On the other hand, I find that working on achieving a shallower shaft helps keep my hands more in front of my body - which is maybe where my own ballflight is getting fixed.
post #8 of 21
Quote:
Originally Posted by birlyshirly View Post

Student hits under a stick held in the right place to discourage an out to in path?

 

Nope. If it was that I'd have described it. Has more to do with forcing the "cigar" part at the hands.

post #9 of 21

I signed up for an indoor membership at the Minnesota Golf Academy yesterday and I received a free lesson with TrackMan. Apparently I was still hitting the ball on a slightly outside to in swing path (newbie). It took literally 15 golf balls for me to hit on a inside/out swing path, I ended up regularly hitting +4 (if that means anything to anyone.) Next was trying to to get the clubface straightened out on impact...100+ more golf balls and I was just frustrating myself. 

 

Based on last night, Swing Path was WAYYYYYYY easier to fix then clubface control. 

post #10 of 21
Quote:
Originally Posted by birlyshirly View Post

OK. I'm curious - but up to you whether you want to describe it openly or not.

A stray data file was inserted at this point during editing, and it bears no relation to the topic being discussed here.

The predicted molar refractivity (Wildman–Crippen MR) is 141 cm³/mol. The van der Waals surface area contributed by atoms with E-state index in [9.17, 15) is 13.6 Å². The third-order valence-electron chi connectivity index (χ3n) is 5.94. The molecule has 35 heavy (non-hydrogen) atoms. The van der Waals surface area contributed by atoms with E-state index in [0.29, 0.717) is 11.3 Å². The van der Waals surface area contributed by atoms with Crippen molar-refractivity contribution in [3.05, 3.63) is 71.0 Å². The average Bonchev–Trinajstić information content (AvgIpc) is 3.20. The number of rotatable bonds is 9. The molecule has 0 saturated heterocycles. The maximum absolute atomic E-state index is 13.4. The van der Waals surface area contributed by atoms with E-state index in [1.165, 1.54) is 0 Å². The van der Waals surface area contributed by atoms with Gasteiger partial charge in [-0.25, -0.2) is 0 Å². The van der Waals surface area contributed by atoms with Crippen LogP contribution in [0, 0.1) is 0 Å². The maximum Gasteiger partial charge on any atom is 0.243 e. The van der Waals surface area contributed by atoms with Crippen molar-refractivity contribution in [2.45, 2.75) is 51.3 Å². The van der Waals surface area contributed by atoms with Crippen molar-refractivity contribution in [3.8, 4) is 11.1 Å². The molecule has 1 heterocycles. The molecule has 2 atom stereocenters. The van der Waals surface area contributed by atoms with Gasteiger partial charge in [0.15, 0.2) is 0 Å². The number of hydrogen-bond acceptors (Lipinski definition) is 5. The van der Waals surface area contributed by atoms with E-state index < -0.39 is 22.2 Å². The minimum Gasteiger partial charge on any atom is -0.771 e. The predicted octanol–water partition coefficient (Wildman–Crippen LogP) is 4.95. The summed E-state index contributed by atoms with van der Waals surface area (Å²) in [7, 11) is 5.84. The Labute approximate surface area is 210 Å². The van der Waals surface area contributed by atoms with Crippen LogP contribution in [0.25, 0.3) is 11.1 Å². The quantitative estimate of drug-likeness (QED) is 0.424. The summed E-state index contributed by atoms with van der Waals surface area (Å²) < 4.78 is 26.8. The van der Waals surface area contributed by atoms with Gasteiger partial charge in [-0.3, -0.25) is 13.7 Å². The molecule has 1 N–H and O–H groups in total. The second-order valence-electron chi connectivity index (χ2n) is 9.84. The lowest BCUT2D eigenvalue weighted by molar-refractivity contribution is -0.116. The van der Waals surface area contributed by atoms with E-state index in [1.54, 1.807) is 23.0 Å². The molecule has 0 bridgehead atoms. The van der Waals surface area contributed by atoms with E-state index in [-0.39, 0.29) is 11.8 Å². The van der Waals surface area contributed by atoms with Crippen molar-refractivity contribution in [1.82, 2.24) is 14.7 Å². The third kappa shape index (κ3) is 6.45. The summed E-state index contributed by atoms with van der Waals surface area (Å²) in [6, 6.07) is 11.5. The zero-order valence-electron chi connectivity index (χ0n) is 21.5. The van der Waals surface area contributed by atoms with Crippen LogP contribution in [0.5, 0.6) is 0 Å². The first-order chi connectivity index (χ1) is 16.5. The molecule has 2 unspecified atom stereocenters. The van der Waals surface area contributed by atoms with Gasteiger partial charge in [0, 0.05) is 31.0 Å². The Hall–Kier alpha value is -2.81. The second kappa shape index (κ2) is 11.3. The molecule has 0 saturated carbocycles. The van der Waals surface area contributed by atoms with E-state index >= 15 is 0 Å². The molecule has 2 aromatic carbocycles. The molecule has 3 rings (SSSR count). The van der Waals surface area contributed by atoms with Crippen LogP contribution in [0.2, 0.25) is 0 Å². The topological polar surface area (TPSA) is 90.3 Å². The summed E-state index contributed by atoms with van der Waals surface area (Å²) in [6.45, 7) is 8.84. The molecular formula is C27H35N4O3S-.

I could describe it, but more people would misinterpret what I'm saying than get it right. I could film a whole video about it, but what I've already typed is the meat. The stick is just an accessory. A small part.

 

It has nothing to do with "being open" or not - I think my track record on sharing information is pretty well established.

post #11 of 21
Quote:
Originally Posted by Crim View Post
 

I signed up for an indoor membership at the Minnesota Golf Academy yesterday and I received a free lesson with TrackMan. Apparently I was still hitting the ball on a slightly outside to in swing path (newbie). It took literally 15 golf balls for me to hit on a inside/out swing path, I ended up regularly hitting +4 (if that means anything to anyone.) Next was trying to to get the clubface straightened out on impact...100+ more golf balls and I was just frustrating myself.